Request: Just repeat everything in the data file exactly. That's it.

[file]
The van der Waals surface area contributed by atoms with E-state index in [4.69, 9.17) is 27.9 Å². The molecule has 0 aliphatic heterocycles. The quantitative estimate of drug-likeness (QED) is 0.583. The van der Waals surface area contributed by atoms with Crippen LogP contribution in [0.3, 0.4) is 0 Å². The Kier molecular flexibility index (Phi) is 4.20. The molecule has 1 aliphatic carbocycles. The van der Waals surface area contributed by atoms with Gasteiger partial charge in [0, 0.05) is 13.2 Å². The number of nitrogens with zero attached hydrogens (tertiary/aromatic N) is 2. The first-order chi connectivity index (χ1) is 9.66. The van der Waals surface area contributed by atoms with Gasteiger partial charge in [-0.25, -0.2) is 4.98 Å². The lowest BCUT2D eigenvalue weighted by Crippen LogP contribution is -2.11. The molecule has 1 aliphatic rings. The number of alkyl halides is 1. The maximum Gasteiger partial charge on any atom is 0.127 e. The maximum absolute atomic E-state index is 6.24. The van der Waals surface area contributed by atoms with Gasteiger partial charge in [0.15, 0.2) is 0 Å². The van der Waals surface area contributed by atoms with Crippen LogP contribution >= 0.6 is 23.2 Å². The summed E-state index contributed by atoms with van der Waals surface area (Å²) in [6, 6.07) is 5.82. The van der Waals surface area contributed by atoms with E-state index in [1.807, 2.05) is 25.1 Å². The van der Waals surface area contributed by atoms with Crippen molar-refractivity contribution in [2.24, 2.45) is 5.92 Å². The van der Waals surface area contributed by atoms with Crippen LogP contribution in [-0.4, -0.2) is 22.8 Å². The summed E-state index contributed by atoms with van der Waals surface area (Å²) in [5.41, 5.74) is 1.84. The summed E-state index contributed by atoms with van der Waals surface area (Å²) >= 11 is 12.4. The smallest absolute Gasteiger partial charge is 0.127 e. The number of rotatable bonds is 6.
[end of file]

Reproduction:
The van der Waals surface area contributed by atoms with E-state index in [4.69, 9.17) is 27.9 Å². The molecule has 0 aliphatic heterocycles. The quantitative estimate of drug-likeness (QED) is 0.583. The van der Waals surface area contributed by atoms with Crippen LogP contribution in [0.3, 0.4) is 0 Å². The Kier molecular flexibility index (Phi) is 4.20. The molecule has 1 aliphatic carbocycles. The van der Waals surface area contributed by atoms with Gasteiger partial charge in [0, 0.05) is 13.2 Å². The number of nitrogens with zero attached hydrogens (tertiary/aromatic N) is 2. The first-order chi connectivity index (χ1) is 9.66. The van der Waals surface area contributed by atoms with Gasteiger partial charge in [-0.25, -0.2) is 4.98 Å². The lowest BCUT2D eigenvalue weighted by Crippen LogP contribution is -2.11. The molecule has 1 aliphatic rings. The number of alkyl halides is 1. The maximum Gasteiger partial charge on any atom is 0.127 e. The maximum absolute atomic E-state index is 6.24. The van der Waals surface area contributed by atoms with Gasteiger partial charge in [0.15, 0.2) is 0 Å². The van der Waals surface area contributed by atoms with Crippen LogP contribution >= 0.6 is 23.2 Å². The summed E-state index contributed by atoms with van der Waals surface area (Å²) in [6, 6.07) is 5.82. The van der Waals surface area contributed by atoms with E-state index in [1.807, 2.05) is 25.1 Å². The van der Waals surface area contributed by atoms with Crippen molar-refractivity contribution in [2.24, 2.45) is 5.92 Å². The van der Waals surface area contributed by atoms with Crippen LogP contribution in [-0.4, -0.2) is 22.8 Å². The summed E-state index contributed by atoms with van der Waals surface area (Å²) in [5.41, 5.74) is 1.84. The summed E-state index contributed by atoms with van der Waals surface area (Å²) >= 11 is 12.4. The smallest absolute Gasteiger partial charge is 0.127 e. The number of rotatable bonds is 6.